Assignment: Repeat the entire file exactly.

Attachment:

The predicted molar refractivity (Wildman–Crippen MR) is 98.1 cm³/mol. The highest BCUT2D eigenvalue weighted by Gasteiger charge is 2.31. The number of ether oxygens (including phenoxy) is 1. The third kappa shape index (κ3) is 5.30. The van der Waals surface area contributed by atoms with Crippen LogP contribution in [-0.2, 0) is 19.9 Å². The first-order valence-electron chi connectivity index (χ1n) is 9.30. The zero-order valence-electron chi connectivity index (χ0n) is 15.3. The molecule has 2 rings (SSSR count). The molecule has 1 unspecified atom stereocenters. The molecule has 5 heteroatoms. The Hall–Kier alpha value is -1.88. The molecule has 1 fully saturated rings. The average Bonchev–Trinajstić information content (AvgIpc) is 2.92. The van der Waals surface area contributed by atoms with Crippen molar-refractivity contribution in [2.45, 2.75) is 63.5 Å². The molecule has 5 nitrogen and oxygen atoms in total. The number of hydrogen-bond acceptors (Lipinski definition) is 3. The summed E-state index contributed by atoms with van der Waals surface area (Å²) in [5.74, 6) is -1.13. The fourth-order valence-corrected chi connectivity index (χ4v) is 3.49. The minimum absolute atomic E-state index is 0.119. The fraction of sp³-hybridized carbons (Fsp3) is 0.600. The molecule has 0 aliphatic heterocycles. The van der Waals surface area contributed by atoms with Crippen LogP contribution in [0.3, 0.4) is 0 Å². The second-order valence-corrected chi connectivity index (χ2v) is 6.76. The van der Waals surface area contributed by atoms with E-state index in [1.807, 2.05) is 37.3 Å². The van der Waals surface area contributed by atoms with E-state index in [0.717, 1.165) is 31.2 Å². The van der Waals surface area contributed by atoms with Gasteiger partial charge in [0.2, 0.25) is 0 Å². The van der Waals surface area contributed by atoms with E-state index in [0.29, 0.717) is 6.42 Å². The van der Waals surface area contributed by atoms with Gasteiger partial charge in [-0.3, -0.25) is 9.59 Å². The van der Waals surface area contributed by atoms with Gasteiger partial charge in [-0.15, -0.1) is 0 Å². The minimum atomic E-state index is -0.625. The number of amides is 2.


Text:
The predicted molar refractivity (Wildman–Crippen MR) is 98.1 cm³/mol. The highest BCUT2D eigenvalue weighted by Gasteiger charge is 2.31. The number of ether oxygens (including phenoxy) is 1. The third kappa shape index (κ3) is 5.30. The van der Waals surface area contributed by atoms with Crippen LogP contribution in [-0.2, 0) is 19.9 Å². The first-order valence-electron chi connectivity index (χ1n) is 9.30. The zero-order valence-electron chi connectivity index (χ0n) is 15.3. The molecule has 2 rings (SSSR count). The molecule has 1 unspecified atom stereocenters. The molecule has 5 heteroatoms. The Hall–Kier alpha value is -1.88. The molecule has 1 fully saturated rings. The average Bonchev–Trinajstić information content (AvgIpc) is 2.92. The van der Waals surface area contributed by atoms with Crippen molar-refractivity contribution in [2.45, 2.75) is 63.5 Å². The molecule has 5 nitrogen and oxygen atoms in total. The number of hydrogen-bond acceptors (Lipinski definition) is 3. The summed E-state index contributed by atoms with van der Waals surface area (Å²) in [5.74, 6) is -1.13. The fourth-order valence-corrected chi connectivity index (χ4v) is 3.49. The minimum absolute atomic E-state index is 0.119. The fraction of sp³-hybridized carbons (Fsp3) is 0.600. The molecule has 0 aliphatic heterocycles. The van der Waals surface area contributed by atoms with Crippen LogP contribution in [0.3, 0.4) is 0 Å². The second-order valence-corrected chi connectivity index (χ2v) is 6.76. The van der Waals surface area contributed by atoms with E-state index in [1.807, 2.05) is 37.3 Å². The van der Waals surface area contributed by atoms with E-state index in [0.717, 1.165) is 31.2 Å². The van der Waals surface area contributed by atoms with Gasteiger partial charge in [0.2, 0.25) is 0 Å². The van der Waals surface area contributed by atoms with E-state index in [0.29, 0.717) is 6.42 Å². The van der Waals surface area contributed by atoms with Gasteiger partial charge in [-0.3, -0.25) is 9.59 Å². The van der Waals surface area contributed by atoms with Gasteiger partial charge in [-0.15, -0.1) is 0 Å². The minimum atomic E-state index is -0.625. The number of amides is 2.